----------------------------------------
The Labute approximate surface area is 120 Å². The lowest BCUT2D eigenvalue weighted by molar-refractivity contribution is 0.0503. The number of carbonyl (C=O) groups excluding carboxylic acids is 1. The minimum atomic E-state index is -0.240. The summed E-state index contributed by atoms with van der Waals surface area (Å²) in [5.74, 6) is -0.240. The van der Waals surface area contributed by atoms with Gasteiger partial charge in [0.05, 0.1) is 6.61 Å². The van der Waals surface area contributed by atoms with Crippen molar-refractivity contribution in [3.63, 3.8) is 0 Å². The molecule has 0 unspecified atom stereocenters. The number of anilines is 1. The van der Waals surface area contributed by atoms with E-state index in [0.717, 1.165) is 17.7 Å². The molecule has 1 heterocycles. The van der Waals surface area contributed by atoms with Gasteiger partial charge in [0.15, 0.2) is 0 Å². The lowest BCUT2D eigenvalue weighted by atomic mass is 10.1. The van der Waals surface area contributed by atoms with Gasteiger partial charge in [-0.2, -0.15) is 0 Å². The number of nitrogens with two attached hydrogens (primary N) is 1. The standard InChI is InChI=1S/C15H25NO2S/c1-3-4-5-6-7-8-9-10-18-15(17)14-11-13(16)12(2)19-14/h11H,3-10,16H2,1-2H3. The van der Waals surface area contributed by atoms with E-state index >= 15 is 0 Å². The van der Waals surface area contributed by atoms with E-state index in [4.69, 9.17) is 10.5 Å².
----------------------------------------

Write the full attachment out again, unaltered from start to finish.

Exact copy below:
The Labute approximate surface area is 120 Å². The lowest BCUT2D eigenvalue weighted by molar-refractivity contribution is 0.0503. The number of carbonyl (C=O) groups excluding carboxylic acids is 1. The minimum atomic E-state index is -0.240. The summed E-state index contributed by atoms with van der Waals surface area (Å²) in [5.74, 6) is -0.240. The van der Waals surface area contributed by atoms with Gasteiger partial charge in [0.05, 0.1) is 6.61 Å². The van der Waals surface area contributed by atoms with Crippen molar-refractivity contribution in [3.63, 3.8) is 0 Å². The molecule has 0 unspecified atom stereocenters. The number of anilines is 1. The van der Waals surface area contributed by atoms with E-state index in [0.717, 1.165) is 17.7 Å². The molecule has 1 heterocycles. The van der Waals surface area contributed by atoms with Gasteiger partial charge in [0.15, 0.2) is 0 Å². The lowest BCUT2D eigenvalue weighted by atomic mass is 10.1. The van der Waals surface area contributed by atoms with Gasteiger partial charge in [-0.2, -0.15) is 0 Å². The number of nitrogens with two attached hydrogens (primary N) is 1. The standard InChI is InChI=1S/C15H25NO2S/c1-3-4-5-6-7-8-9-10-18-15(17)14-11-13(16)12(2)19-14/h11H,3-10,16H2,1-2H3. The van der Waals surface area contributed by atoms with E-state index >= 15 is 0 Å². The van der Waals surface area contributed by atoms with E-state index in [4.69, 9.17) is 10.5 Å².